Sunday, June 24, 2012

How to fix a leaking pool filter


How to fix a leaking filter

This does not cover a leak at the inlet or outlet ports, at the pressure or air relief valve, or a crack in one of the main tanks. Written by www.WCPandS.com
This is a guide on fixing a leaking filter around the band or lid area and only this area.

The way the tank o-ring works is that the top and bottom half of the filter are pressed together with a rubber gasket in between them. When the filter band is tightened, a waterproof seal is created which should hold back water from leaking, even under the high pressure of a running filter.

A list of things to try will be given; try them in order, as I will go from easiest to most extreme to stop the leak.

Note: Some leaks will stop on their own. This happens when there is a small area allowing not only water to pass though but also dirt to be pushed though the filter as the pump. The dirt fills this gap, eventually stopping the leak.

Note: if the area around where the o-ring sits has cracked or a part has broken off, it may not be possible to stop the leak. One of the two halves or the entire filter will need to be replaced in this case.

1) Tighten the band around the filter
While the pump is off, tighten the band around the filter (or clamp assemblies). While rare, the lid may have loosened and slid further down on to the bottom half during normal pump operation.

Note: Over tightening can strip the blots/screws or bend the bolt. (See pic below)

Turn back on the pump and check for leaks.

2) Clean the Filter o-ring section and the band bolt
With the pump turned off, remove the band and then the tank lid.
Clean the area around where the o-ring sits, including the o-ring itself.
Clean the area of the lid and the area on the lower tank that will cover the o-ring while in place.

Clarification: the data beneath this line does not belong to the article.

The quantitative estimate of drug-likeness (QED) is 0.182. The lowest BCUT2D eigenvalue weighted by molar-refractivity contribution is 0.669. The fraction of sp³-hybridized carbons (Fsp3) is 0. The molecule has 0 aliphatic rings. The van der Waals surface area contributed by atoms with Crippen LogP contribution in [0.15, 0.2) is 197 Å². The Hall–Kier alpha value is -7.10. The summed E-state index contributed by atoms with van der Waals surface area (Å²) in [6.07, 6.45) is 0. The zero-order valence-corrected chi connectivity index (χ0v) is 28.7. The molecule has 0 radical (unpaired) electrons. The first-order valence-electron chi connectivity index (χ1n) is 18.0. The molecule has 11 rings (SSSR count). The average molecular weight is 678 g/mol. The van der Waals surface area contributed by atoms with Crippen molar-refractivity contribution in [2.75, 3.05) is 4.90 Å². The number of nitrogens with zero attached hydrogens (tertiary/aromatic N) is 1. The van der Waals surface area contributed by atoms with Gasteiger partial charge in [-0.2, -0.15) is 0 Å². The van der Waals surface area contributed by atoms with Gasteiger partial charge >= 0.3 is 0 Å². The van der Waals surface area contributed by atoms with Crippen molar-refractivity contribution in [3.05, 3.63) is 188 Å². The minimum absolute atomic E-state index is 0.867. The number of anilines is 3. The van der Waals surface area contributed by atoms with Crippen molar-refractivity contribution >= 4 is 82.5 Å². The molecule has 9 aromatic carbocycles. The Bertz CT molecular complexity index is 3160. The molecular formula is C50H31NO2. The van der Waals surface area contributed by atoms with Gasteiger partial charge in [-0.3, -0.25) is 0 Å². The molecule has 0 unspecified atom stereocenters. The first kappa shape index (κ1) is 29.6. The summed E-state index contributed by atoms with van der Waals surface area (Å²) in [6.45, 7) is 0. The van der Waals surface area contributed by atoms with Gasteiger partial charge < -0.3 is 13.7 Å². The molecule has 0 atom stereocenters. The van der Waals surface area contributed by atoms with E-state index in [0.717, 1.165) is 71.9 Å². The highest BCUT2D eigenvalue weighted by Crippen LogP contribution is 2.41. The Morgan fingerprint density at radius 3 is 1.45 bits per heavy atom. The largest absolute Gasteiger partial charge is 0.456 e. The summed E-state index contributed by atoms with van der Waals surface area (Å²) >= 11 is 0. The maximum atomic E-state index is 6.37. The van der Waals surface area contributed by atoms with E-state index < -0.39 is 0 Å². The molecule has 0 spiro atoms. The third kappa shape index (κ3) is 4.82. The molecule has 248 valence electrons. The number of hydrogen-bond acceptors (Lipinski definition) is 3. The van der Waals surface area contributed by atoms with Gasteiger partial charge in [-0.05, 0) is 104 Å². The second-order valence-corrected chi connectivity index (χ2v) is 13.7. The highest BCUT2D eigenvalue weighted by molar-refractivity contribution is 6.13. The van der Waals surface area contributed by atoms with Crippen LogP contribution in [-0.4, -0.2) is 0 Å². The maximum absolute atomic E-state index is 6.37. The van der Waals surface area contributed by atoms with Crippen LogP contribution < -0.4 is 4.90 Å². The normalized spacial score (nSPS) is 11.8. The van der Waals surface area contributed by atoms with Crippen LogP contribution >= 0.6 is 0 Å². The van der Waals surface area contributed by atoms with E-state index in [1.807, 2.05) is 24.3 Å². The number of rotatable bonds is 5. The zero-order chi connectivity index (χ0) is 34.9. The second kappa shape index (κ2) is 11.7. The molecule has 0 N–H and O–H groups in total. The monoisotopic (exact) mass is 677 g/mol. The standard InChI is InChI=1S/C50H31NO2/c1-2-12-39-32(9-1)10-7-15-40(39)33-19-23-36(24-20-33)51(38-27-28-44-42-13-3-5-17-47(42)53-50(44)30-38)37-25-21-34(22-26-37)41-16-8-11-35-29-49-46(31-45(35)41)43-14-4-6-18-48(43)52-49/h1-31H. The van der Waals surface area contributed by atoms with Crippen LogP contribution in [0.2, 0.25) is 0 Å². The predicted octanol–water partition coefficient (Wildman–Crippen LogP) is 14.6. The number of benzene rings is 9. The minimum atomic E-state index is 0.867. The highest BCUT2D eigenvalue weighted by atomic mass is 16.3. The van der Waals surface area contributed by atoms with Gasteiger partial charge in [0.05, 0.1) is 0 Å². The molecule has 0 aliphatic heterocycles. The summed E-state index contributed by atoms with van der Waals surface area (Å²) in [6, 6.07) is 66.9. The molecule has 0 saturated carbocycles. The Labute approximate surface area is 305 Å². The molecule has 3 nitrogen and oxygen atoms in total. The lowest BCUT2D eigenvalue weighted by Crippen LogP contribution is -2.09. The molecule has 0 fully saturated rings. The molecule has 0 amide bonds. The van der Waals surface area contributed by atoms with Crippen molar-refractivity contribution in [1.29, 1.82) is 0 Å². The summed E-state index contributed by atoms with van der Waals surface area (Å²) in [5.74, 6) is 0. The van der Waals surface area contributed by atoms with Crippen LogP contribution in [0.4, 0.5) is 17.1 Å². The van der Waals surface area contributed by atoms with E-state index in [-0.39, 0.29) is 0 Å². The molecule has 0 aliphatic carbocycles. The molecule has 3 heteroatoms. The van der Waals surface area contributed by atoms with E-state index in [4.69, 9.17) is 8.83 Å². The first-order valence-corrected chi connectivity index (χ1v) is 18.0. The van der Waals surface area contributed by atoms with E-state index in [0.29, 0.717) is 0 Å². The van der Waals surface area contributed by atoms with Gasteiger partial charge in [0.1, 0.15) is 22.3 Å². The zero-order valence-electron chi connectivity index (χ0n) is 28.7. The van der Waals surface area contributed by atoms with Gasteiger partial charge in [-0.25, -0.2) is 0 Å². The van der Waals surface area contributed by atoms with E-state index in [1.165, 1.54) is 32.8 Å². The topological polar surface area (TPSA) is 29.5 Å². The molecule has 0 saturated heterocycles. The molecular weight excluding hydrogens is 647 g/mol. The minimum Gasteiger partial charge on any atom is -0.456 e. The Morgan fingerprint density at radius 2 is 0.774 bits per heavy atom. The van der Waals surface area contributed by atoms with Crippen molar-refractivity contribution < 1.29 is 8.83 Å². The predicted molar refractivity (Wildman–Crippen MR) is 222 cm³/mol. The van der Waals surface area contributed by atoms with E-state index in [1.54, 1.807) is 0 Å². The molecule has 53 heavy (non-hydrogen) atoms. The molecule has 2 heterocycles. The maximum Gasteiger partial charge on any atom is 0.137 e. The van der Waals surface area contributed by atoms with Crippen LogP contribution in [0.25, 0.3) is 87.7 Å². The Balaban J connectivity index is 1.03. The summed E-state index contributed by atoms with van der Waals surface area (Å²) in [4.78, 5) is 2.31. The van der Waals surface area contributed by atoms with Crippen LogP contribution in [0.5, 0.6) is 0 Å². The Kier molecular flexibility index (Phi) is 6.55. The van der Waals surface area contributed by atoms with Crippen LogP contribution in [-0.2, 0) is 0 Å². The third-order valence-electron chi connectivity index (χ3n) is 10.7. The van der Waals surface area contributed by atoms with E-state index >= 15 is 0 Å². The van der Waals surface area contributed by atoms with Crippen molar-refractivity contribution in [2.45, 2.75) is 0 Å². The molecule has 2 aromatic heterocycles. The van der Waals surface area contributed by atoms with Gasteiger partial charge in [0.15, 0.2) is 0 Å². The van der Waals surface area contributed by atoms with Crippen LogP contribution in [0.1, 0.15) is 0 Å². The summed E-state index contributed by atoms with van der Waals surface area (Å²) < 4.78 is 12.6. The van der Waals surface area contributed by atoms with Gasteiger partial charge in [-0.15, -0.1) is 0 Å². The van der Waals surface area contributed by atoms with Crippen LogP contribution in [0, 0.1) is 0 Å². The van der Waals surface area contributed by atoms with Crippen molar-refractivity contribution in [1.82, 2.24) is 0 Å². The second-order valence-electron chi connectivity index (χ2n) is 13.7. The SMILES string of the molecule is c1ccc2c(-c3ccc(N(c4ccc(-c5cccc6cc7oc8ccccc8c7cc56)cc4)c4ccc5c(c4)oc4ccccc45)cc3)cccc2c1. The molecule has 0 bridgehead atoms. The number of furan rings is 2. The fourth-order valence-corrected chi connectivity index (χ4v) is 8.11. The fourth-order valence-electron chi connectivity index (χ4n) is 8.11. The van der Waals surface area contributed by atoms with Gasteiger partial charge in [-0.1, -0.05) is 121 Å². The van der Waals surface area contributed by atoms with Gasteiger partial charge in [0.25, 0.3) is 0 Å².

Also, clean the bolt and screw that holds the band together. When dirt gets into these, it can stop the bolt from tightening all the way down.


3) Use a filter lubricant

Using a filter lubricant on the o-ring itself can help the top and bottom halves of the filter tank to pull closer together.
Using the lubricant on the areas inside of the band all around filter

 and band screw will allow the band to sometimes pull tighter together than without.

Note: Always use a lubricant made for use on swimming pool filters as these were tested and will not degrade the rubber o-ring.

4) Change the filter tank o-ring
Filter o-rings can expand and shrink with normal use. New tank o-rings usually cost between $9 to $40. These can be purchased at most local swimming pool stores.

Note: If you are using a new o-ring and the filter still leaks, double check that the correct tank o-ring is being used. It is common for filter tank o-rings to look similar but have significantly different diameters.

Note: Some will say if you can rub your finger along the o-ring and get a black smudge on your finger to replace the o-ring. Instead, keep it simple- if steps 1-3 fail to stop the leak, then replace the o-ring regardless if it smudges or not.

5) Gasket maker

If all of the above failed, it is possible that either the top or bottom half to have been physically damaged or deformed. This final method should be the last resort and only used if every other method was tried and failed. Using gasket maker does not always work but it is far cheaper than replacing either the top or bottom filter tank. As the name implies, gasket maker only creates a rubber gasket; it will not glue the top half to the bottom half of the filter.

Gasket maker can be purchased from most automotive supply stores.

Apply a layer of gasket maker on a clean lower tank and new o-ring.

Place the lid (upper half) back onto the lower half and over the gasket maker.
Reattach the band and tighten.

Check the instructions for appropriate drying time. Afterwards, restart the pump and check for leaks.

At this point if the system still leaks you can try a local pool professional for a second opinion, but most likely the top, bottom or both half's will need to be replaced to stop the leak.




3 comments:

  1. I want to say that this article is awesome, nice written and come with approximately all important infos. I would like to look extra posts like this .pool heat pump store

    ReplyDelete
  2. Hi everyone.
    I like this post. this site is getting better with time. Get more help about leak clamp at sealxpert.com

    ReplyDelete
  3. That's pretty nice that some of the leaks will stop on their own. Although that is nice, it might be good to still have it checked out. It's just a precaution that I think will help to check if there are is anything wrong with the pump that's causing the leak. http://www.slaterpumpsmelbourne.com.au/pump-spare-parts

    ReplyDelete